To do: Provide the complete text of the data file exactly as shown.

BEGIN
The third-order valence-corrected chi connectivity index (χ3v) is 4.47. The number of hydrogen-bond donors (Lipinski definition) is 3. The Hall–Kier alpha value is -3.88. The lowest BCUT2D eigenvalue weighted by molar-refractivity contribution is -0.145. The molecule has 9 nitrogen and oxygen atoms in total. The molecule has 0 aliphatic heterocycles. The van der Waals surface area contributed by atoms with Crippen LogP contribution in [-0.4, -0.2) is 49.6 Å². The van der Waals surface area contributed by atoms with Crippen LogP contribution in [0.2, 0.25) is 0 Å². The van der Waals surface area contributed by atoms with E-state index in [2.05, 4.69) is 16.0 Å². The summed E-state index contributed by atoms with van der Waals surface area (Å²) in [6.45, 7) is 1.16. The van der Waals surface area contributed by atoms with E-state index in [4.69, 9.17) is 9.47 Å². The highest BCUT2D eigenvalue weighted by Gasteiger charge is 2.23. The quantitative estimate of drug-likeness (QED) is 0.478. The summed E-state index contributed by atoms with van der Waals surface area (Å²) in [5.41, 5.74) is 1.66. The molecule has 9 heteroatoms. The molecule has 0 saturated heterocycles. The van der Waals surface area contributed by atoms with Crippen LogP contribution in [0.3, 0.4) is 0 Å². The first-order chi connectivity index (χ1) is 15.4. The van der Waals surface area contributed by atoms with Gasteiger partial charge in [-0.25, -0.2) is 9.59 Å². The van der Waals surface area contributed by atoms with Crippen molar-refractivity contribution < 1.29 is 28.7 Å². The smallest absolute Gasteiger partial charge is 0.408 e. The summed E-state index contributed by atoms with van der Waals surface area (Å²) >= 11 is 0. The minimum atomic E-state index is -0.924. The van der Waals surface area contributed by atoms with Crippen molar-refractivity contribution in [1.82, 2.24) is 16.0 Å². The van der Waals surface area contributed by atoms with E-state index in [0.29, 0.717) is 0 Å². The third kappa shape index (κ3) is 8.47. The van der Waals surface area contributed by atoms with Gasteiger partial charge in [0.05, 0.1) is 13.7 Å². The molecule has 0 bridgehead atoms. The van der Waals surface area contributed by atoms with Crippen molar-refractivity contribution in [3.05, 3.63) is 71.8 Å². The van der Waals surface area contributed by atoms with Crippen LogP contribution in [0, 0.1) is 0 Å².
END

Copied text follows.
The third-order valence-corrected chi connectivity index (χ3v) is 4.47. The number of hydrogen-bond donors (Lipinski definition) is 3. The Hall–Kier alpha value is -3.88. The lowest BCUT2D eigenvalue weighted by molar-refractivity contribution is -0.145. The molecule has 9 nitrogen and oxygen atoms in total. The molecule has 0 aliphatic heterocycles. The van der Waals surface area contributed by atoms with Crippen LogP contribution in [-0.4, -0.2) is 49.6 Å². The van der Waals surface area contributed by atoms with Crippen LogP contribution in [0.2, 0.25) is 0 Å². The van der Waals surface area contributed by atoms with E-state index in [2.05, 4.69) is 16.0 Å². The summed E-state index contributed by atoms with van der Waals surface area (Å²) in [6.45, 7) is 1.16. The van der Waals surface area contributed by atoms with E-state index in [4.69, 9.17) is 9.47 Å². The highest BCUT2D eigenvalue weighted by Gasteiger charge is 2.23. The quantitative estimate of drug-likeness (QED) is 0.478. The summed E-state index contributed by atoms with van der Waals surface area (Å²) in [5.41, 5.74) is 1.66. The molecule has 9 heteroatoms. The molecule has 0 saturated heterocycles. The van der Waals surface area contributed by atoms with Crippen LogP contribution in [0.3, 0.4) is 0 Å². The first-order chi connectivity index (χ1) is 15.4. The van der Waals surface area contributed by atoms with Gasteiger partial charge in [-0.25, -0.2) is 9.59 Å². The van der Waals surface area contributed by atoms with Crippen molar-refractivity contribution < 1.29 is 28.7 Å². The smallest absolute Gasteiger partial charge is 0.408 e. The summed E-state index contributed by atoms with van der Waals surface area (Å²) >= 11 is 0. The minimum atomic E-state index is -0.924. The van der Waals surface area contributed by atoms with Crippen molar-refractivity contribution in [1.82, 2.24) is 16.0 Å². The van der Waals surface area contributed by atoms with E-state index in [0.29, 0.717) is 0 Å². The third kappa shape index (κ3) is 8.47. The van der Waals surface area contributed by atoms with Gasteiger partial charge in [0.05, 0.1) is 13.7 Å². The molecule has 0 bridgehead atoms. The van der Waals surface area contributed by atoms with Crippen molar-refractivity contribution in [3.05, 3.63) is 71.8 Å². The van der Waals surface area contributed by atoms with Crippen LogP contribution in [0, 0.1) is 0 Å².